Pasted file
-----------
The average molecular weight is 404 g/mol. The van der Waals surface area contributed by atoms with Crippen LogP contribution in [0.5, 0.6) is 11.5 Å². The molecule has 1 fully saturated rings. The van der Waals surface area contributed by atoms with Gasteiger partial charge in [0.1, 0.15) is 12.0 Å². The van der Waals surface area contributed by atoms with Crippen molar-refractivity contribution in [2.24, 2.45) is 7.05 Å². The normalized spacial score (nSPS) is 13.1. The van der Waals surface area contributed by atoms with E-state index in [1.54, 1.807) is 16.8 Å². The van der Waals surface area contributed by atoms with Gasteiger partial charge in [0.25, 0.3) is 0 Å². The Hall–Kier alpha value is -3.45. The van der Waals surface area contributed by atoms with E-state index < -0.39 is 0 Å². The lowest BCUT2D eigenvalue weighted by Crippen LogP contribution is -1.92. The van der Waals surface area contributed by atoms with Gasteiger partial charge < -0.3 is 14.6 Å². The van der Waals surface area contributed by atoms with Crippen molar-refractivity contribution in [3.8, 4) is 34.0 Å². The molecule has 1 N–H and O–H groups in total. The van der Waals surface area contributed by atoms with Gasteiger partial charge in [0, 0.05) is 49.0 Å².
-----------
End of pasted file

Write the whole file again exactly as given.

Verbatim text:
The average molecular weight is 404 g/mol. The van der Waals surface area contributed by atoms with Crippen LogP contribution in [0.5, 0.6) is 11.5 Å². The molecule has 1 fully saturated rings. The van der Waals surface area contributed by atoms with Gasteiger partial charge in [0.1, 0.15) is 12.0 Å². The van der Waals surface area contributed by atoms with Crippen molar-refractivity contribution in [2.24, 2.45) is 7.05 Å². The normalized spacial score (nSPS) is 13.1. The van der Waals surface area contributed by atoms with E-state index in [1.54, 1.807) is 16.8 Å². The van der Waals surface area contributed by atoms with Gasteiger partial charge in [0.25, 0.3) is 0 Å². The Hall–Kier alpha value is -3.45. The van der Waals surface area contributed by atoms with E-state index < -0.39 is 0 Å². The lowest BCUT2D eigenvalue weighted by Crippen LogP contribution is -1.92. The van der Waals surface area contributed by atoms with Gasteiger partial charge < -0.3 is 14.6 Å². The van der Waals surface area contributed by atoms with Crippen molar-refractivity contribution in [3.8, 4) is 34.0 Å². The molecule has 1 N–H and O–H groups in total. The van der Waals surface area contributed by atoms with Gasteiger partial charge in [0, 0.05) is 49.0 Å².